When you see the Intel specifications indicating that a processor has support for a specific DRAM speed, this indicates that this DRAM speed is the highest speed that Intel fully and thoroughly validates. For those interested in knowing, all lower speeds are fully supported. Now, whether higher speeds will work is dependent upon a number of entities: the processor, the motherboard, the DIMMs/SODIMMs and the BIOS. The Memory Reference Code (MRC) in the BIOS must have support for these higher speeds. On the memory bus(es) themselves, noise is introduced by the processor, the motherboard (and components plugged into it) and the DIMM(s)/SODIMM(s). The motherboard also has design features - termination resistors, etc. - that attempt to suppress noise, avoid signal reflection, etc. For any particular speed, if the total noise present overcomes the processor's ability and/or the DRAM's ability to consistently (and correctly) detect data values, then it will fail. This can occur immediately at power on, after the BIOS has initialized the memory or (worse) sometime later in BIOS processing or even Windows operation (causing system lockups, spontaneous resets, etc. to occur).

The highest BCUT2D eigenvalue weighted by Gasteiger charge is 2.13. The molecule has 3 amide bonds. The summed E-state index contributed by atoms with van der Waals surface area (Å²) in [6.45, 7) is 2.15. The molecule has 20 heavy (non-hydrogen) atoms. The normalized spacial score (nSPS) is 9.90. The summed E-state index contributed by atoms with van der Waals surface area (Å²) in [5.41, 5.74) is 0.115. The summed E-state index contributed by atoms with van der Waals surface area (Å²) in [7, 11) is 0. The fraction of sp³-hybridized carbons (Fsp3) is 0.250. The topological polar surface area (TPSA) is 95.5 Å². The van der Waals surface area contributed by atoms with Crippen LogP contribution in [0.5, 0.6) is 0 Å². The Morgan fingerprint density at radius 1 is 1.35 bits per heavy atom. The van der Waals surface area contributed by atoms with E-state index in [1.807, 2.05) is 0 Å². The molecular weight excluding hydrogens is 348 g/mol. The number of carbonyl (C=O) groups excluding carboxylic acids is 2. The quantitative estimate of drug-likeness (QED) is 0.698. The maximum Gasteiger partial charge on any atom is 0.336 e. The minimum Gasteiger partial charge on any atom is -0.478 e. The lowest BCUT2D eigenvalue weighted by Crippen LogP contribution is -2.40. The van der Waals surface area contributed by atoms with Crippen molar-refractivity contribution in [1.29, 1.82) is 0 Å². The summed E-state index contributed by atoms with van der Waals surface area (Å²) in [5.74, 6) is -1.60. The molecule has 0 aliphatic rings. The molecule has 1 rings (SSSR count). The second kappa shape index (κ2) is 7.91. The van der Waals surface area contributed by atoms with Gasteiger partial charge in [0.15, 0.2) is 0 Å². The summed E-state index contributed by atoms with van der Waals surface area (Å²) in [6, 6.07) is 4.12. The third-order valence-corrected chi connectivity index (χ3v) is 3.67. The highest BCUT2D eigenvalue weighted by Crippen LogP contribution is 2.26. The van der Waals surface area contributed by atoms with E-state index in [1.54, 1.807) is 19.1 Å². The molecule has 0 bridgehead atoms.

Bottom line, I cannot say for sure whether you will be successful utilizing 3200 DRAM. With a good quality motherboard, this is certainly possible, but there are simply too many factors to take into account to provide an assured answer. Worse - and I am talking over months or years, not days or weeks - the noise generated by each component in the system will increase as these components age. As a result, memory that works just fine when you start out may not work sometime down the road.
Hope this explains things far enough,